ELECTRIC MOTORCYCLE CONVERSION
SENIOR PROJECT 2009
Project Lead / Engineer
For our senior project we decided to take on the task of converting a used gasoline motorcycle to electric for the minimum cost using commercial off the shelf components. The team consisted of four engineers from the mechanical engineering department. The bike was completely researched and designed in the first semester. Then the components were bought and the bike was built the second semester, finishing during finals week.
The purpose of this project is to convert small vehicles that are used frequently, such as motorcycles, over to electric to reduce reliance on petroleum fuels and slow global climate change.
This project was focused on the final goal of converting a gasoline motorcycle that will be used for local commuting with a range that covers the average commute, which is around 20 miles. This will also be based on the assumption that this will not be the primary vehicle for the end user. It will be a vehicle for daily commuting or short trips.
- Concept to Driving in 2 semesters.
- Total cost of $2100
- Range of 25 miles
- 19 hp peak
- 48v x 50Ah SLA Batteries
- Charge time 8hrs with built in charger
- 4 Person Team
BAJA SAE TEAM
WVU TECH 2007
Project Lead / Engineer
The SAE team at WVU Tech had competed in this design competition in previous years but due to the rules, either a new vehicle must be built or a previous vehicle must be heavily modified. Our team decided to go the scratch route. This consisted of designing, fundraising, obtaining the required materials, getting the proper tools, and then actually building it. We accomplished this task in under a year. During this process I organized meetings, recruitment, email, website updates, and participated in fabrication.
Baja SAE consists of competitions that simulate real-world engineering design projects and their related challenges. Engineering students are tasked to design and build an off-road vehicle that will survive the severe punishment of rough terrain.
The object of the competition is to provide SAE student members with a challenging project that involves the design, planning and manufacturing tasks found when introducing a new product to the consumer industrial market. Teams compete against one another to have their design accepted for manufacture by a fictitious firm. Students must function as a team to not only design, build, test, promote, and race a vehicle within the limits of the rules, but also to generate financial support for their project and manage their educational priorities.
- Designed Fall 2007
- Built Spring 2008
- 10 HP Briggs and Stratton Engine
- Hand-built Chrome-Moly Frame
- Competed in May 2008 in Montreal, Canada
Meteorite Containment Giftbox
Somy wife's birthday was coming up and I had not found the perfect gift for her. I was sitting around browsing the internet when it hit me that she would love to have a meteorite. I tracked down a site to buy them and found a reasonably priced one. I realized that while the space rock is cool, it doesn't have a whole lot of charm. I then set out to figure out how to put some excitement into this gift. After a little brainstorming, I came up with the idea of a gift box for it. The meteorite originally impacted in Russia, so I crafted the box around the theme of space age Russia. Knowing my theme I then found a nicely vintage (beat up) sheet metal box on Etsy and ordered it and the meteorite.
The build consists of:
- 1 Arduino Leonardo
- 2 haptic motors
- 1 9v battery
- 1 3d printed cone
- 23/8" hand-bent aluminum rods
- 1 vintage film reel box
- 1 1/8 piece of walnut
- 1 neopixel ring
- 1 rocker switch
- 1 piece of aluminum
Overall it ended up costing around $120, I purchased the meteorite, box, magnet, and aluminum parts. The rest I had laying around.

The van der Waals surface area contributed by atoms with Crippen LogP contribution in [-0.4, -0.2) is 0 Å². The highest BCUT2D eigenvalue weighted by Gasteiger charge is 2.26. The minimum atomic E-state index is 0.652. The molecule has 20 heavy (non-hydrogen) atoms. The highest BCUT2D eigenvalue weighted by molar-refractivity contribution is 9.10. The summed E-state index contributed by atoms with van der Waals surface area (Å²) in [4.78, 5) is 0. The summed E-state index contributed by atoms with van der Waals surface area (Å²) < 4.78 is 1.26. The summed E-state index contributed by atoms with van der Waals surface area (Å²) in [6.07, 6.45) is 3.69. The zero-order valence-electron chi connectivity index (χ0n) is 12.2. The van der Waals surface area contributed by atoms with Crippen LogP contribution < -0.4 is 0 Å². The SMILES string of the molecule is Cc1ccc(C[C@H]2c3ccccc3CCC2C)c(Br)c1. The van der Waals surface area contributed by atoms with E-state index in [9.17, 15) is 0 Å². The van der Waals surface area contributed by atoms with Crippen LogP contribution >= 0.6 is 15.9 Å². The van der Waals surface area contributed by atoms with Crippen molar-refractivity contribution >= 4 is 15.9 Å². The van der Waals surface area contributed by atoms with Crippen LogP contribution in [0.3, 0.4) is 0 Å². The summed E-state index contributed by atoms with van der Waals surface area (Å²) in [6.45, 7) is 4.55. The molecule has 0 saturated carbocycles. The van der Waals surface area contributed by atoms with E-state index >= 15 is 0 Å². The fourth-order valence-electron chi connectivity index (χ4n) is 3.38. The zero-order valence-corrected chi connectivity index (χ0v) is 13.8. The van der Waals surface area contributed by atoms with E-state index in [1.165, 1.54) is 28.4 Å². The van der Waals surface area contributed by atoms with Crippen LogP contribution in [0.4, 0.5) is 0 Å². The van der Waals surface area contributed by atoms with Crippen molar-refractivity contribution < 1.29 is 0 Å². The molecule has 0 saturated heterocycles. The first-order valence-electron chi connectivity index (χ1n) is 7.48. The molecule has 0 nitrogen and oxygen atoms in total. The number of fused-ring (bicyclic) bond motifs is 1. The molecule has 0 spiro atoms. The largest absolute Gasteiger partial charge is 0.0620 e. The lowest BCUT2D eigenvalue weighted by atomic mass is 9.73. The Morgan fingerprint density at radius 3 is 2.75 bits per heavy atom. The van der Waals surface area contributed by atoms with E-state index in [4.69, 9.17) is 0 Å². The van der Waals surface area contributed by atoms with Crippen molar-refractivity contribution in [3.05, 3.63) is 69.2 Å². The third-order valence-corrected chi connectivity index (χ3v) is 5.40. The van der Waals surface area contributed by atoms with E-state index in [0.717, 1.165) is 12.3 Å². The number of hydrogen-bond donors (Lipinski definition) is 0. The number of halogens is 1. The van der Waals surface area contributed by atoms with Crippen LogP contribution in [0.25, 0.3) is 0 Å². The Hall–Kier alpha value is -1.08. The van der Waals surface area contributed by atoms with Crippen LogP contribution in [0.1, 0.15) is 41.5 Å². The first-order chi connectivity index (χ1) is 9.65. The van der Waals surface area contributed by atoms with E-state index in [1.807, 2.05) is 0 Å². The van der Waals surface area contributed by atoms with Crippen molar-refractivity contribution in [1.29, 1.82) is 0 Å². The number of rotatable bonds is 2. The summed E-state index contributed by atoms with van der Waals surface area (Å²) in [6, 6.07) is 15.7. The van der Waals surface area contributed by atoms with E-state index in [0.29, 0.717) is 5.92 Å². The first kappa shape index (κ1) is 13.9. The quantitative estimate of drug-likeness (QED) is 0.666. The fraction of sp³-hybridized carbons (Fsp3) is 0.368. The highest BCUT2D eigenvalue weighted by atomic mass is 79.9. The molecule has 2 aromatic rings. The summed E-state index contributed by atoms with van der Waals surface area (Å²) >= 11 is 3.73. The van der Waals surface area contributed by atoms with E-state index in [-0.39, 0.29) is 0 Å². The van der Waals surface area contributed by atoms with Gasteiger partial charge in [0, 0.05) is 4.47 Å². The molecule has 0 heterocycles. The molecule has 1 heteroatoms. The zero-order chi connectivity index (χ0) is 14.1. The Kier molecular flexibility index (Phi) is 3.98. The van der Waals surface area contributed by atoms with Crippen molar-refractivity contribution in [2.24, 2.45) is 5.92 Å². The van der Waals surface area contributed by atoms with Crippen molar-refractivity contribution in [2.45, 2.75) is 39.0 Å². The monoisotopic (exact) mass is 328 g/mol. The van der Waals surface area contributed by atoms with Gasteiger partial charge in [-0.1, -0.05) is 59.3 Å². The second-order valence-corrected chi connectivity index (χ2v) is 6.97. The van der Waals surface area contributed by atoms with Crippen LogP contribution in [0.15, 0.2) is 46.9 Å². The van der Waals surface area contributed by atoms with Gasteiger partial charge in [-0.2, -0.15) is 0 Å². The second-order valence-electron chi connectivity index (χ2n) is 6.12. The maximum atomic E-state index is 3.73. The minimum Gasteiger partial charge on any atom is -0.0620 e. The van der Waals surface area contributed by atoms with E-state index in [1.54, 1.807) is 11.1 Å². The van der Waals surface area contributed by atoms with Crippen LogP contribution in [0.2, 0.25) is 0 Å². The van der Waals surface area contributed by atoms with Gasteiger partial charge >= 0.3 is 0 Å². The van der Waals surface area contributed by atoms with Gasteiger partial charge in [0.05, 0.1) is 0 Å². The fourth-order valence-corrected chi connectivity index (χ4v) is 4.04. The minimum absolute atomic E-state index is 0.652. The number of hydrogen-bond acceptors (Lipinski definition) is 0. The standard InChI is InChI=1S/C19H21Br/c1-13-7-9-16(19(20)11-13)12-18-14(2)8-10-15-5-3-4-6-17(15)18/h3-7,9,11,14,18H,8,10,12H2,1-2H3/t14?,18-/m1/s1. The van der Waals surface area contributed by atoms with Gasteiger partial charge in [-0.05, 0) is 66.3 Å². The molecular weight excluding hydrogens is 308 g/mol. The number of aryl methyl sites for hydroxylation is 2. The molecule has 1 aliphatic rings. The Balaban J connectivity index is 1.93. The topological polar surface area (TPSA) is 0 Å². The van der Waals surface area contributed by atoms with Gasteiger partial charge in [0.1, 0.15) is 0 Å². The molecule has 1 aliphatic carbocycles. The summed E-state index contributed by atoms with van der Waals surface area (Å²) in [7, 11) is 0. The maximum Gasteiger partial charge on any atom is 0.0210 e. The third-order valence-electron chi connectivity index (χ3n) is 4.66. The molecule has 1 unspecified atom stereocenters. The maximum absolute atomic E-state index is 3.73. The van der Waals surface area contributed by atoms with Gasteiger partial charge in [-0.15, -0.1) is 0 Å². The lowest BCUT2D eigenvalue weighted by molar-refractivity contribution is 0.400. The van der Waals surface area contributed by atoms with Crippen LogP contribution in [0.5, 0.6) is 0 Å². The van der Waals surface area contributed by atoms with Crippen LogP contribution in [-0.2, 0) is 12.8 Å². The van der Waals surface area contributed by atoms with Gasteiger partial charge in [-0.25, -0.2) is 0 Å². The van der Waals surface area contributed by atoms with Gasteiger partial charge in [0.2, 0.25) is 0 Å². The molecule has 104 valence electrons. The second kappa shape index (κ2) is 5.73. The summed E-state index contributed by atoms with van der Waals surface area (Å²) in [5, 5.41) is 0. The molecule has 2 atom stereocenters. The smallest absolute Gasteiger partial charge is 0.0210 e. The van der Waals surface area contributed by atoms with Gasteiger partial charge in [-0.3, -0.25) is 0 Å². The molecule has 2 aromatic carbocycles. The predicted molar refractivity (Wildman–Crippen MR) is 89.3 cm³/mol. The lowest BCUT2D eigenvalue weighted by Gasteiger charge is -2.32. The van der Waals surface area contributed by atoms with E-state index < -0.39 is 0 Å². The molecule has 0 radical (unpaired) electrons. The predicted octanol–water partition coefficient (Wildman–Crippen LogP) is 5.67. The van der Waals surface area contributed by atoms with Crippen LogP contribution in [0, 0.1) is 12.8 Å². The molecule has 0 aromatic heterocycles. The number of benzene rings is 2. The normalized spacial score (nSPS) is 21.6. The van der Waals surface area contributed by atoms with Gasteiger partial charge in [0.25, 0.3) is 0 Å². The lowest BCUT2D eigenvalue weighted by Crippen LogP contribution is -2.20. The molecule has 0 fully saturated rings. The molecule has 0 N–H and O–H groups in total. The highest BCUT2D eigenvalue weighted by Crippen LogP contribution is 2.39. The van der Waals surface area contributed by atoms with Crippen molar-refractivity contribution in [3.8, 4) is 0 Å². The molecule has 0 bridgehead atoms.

Video of the box being opened: https://goo.gl/photos/TiSMk6z
Particle IOT Button
This is an internet button I built using a particle photon, 4 AAA batteries, a gigantic sparkfun button, and a 3d printed housing. I use it to turn off a light that is connected to my smartthings hub.
The particle stays in deep sleep mode until it is woken up by the button press. It then publishes an event called Button, waits a half second to make sure the event was sent, then goes back to sleep.
Since the board is asleep 99% of the time, the normal ifttt channel for Particle doesn’t work, it relies on a heartbeat signal that it can’t respond to. Therefore the maker channel has to be used where it looks for a post request from a generic device.
The instructions on how everything is setup are available at hackaday.io/project/13080-iot-button.
2010 - Present
Created in 2010 and has been growing since.
3d Printed Case
Finished / Painted
Retro Bluetooth Controller
Raspberry Pi 2
Runs: Commodore, Atari, NES, Super Nintendo, Sega Genesis, N64 Emulators
Arduino Workshop Presentation
Arduino workshop developed to inform coworkers of the attributes of the arduino family of microcontrollers and programming language. This is designed to be a quick crash course into the arduino environment without being overloaded in details. It's a quick reference so the viewers can grasp what the platform is capable of. The viewer can then use this as a starting point to further research how to accomplish the goals of their project by using the included links. The presentation is broken down into three parts.
I built an AirPi Wireless Speaker. It consists of a raspberry pi, small amp circuit, powered usb hub, wifi adapter, bookshelf speaker, and a usb battery.
You simply turn it on and wait for it to boot up then you can play music from your itunes or iphone using airplay. I also have mpd and mpc installed so that androids can play music on it too.
Wrench Coffee Cup
Wrench Coffee Cup - Shapeways
This is the ceramic coffee cup I designed for my dad for christmas in 2014. The mug is the shape of a hex nut with a bent wrench as the handle. The inside of the mug has the boxend of the wrench poking through.
Built it in C# and uses the .Net framework and Speech SDK. By clicking start the program started listening for the text in the name field, then listened for "open, run, or start" a command that was in the user defined list. This was back before siri, cortana, or ok google.
- Keyword and location adding
- Deleting of added keywords along with shortcuts
- Saving created lists
- Loading saved lists
- Naming of computer
- Run, Open, or Start opens a program
- Exit, Kill, Close stops a program*
*it killed all programs named that
My mp3 player. I built it out of a Sparkfun box, Sparkfun serial 16x2 lcd screen, Fez Domino microcontroller, mp3 shield, 4 x AA batteries, and some buttons and switches. It ran C# code. The aluminum case was built from scrap during Lunabotics.
- LCD screen
- text based UI
- 3 button interface
- sd card for mp3 files
- files on sd card
- play / pause button
- next track button
- previous track button